Authors : Amjad Muhammad Khan Aude-Sophie Rodella
Affiliated organisations : Water Global Practice, World Bank Group,
Type of publication : Policy Research Working Paper
Date of publication : October 2021
The Sahel region is renowned for its extreme desert climate as well as its frontline exposure to climate variability. Over the past decade, this region has also had to contend with an increase in state fragility rooted in geopolitical instability of the broader region.
The results of this study suggest that the geographic specificity of the Sahel region further amplifies the strategic socio-economic value of water in the region. Changes in water availability induced by climate variation induce conflict.
And when conflict breaks out due to a plausibly exogenous factors, violence is more likely to be targeted at regions equipped with irrigation infrastructure, particularly valuable due to its ability to buffer against fluctuations in rainfall-availability.
Regional Context and Background
Fragility in the Sahel is the result of complex factors, some with deep historical roots and others more recent and extending beyond the region. Additional factors such as a high population growth rate have wielded an influence on other factors including a large youth bulge heightening poverty and low employment issues to which climate vulnerability and now the COVID-19 crisis further contributes to form a dangerous “fragility trap”.
This suggests a significant role for infrastructure investments in the water sector aimed at reducing the effects of climate variability, such as irrigation, in mitigating conflict risks.
The results of this study suggest that the geographic specificity of the Sahel region further amplifies the strategic socio-economic value of water in the region. Changes in water availability induced by climate variation induce conflict
Climate Variation, Livelihood Shocks and Conflict: Results
Climate-induced negative income shocks in the African continent generate persistent increases in conflict incidence, and that such conflict spills over into neighboring regions.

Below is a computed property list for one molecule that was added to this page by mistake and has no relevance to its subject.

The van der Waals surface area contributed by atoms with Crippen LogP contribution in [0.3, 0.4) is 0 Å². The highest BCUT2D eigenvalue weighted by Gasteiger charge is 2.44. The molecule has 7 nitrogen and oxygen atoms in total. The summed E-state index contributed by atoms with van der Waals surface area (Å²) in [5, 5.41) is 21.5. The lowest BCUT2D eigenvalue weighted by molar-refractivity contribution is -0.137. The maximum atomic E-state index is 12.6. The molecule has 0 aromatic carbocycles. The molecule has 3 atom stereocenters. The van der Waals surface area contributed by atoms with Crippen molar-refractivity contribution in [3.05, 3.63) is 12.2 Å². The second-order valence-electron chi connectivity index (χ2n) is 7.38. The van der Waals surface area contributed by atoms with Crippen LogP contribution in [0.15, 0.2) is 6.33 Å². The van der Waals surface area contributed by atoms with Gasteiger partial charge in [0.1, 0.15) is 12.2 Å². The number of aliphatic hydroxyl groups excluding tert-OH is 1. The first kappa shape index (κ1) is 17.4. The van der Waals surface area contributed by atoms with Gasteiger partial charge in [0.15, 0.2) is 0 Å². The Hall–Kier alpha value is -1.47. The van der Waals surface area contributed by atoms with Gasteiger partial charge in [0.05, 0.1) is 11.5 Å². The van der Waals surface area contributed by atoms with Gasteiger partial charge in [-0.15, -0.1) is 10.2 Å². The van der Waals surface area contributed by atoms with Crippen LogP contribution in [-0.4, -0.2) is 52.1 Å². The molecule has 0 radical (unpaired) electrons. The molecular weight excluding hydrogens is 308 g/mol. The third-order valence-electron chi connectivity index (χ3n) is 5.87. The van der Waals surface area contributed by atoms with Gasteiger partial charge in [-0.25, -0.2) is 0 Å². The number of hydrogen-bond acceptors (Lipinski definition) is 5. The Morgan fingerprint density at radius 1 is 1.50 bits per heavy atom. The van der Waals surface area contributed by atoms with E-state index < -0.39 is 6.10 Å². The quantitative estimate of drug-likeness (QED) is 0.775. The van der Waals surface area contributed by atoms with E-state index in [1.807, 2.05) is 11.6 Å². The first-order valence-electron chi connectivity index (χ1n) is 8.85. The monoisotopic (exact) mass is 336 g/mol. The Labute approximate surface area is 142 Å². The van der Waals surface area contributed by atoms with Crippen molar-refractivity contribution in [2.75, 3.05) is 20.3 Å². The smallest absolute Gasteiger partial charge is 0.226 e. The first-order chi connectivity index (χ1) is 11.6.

Results indicate that climate-induced variation in income/ food security is an important driver of conflict incidence, particularly for the countries in the Sahel region. Specifically, the incidence of conflict is found to be lower when there are favorable conditions for agricultural crops due to increased soil-moisture as measured by the growing-season Standardized Precipitation Evapotranspiration Index (SPEI).
A corollary of the negative relationship between SPEI and conflict incidence would be that investments in infrastructure and technologies that reduce exposure to such climate-induced variability in the soil water, such as irrigation infrastructure, may reduce the risks of conflict.
However, this section adds a nuance to this argument, presenting evidence documenting that such investments may make land a more valuable target and thus result in increased conflict incidence during times of heightened instability, especially in high-scarcity settings such as the Sahel.
Looking at the trends in conflict for the G5 Sahel countries and the rest of West Africa, and differentiating between irrigated and unirrigated land, an important difference is observed between the two regions with respect to the locations experiencing conflict breakout in the post-2011 period of heightened fragility.
Countries in the rest of Western Africa experienced an uptick in conflict, but there is no differential trend based on irrigation availability.
In the G5 Sahel countries, however, the sharp increase in conflict in the post-Arab Spring period is concentrated in regions where irrigation exists, as demonstrated by the differential trends in the post-2011 period.
In the G5 Sahel region, irrigated areas experienced a much higher likelihood of conflict events following the exogenous increase in fragility in the aftermath of the Arab Spring. demonstrated in the earlier section, the specific agroclimatic context of the Sahel countries leaves the region more exposed to risks of conflict from climate induced income variation (albeit, in normal times).
Thus, during periods of heightened fragility, irrigated areas may be a “high-value” target for political groups engaged in conflict looking to gain income/ food security from land-grabs.
While water is widely recognized as critical to development, economic research on its systematic – rather than by sub- sector – contribution has been limited. This is particularly the case in fragile countries where data gaps further curtail opportunities for quantitative research.
None of the countries of the Sahel are food self-sufficient, making them vulnerable to climate variability.
Rural areas tend to be the hardest hit – with negative impacts on agricultural incomes, rural livelihoods, and survival in general. Conflict may arise in response to such insecurity, and may further reduce food production, disrupt supply chains and impact both formal and non-formal social protection systems.
In the G5 Sahel countries, however, the sharp increase in conflict in the post-Arab Spring period is concentrated in regions where irrigation exists, as demonstrated by the differential trends in the post-2011 period
The specific vulnerability of irrigated areas during periods of heightened fragility warrants appropriate policy consideration in the preparation of new interventions, both in the context of a surge in funding for the Sahel region in particular and also as part of COVID-19 recovery efforts more broadly.
It is essential to ensure that the deployment and design of interventions and infrastructure accounts for the existing local context and potential externalities, an issue that is all the more critical within the larger context of climate change.
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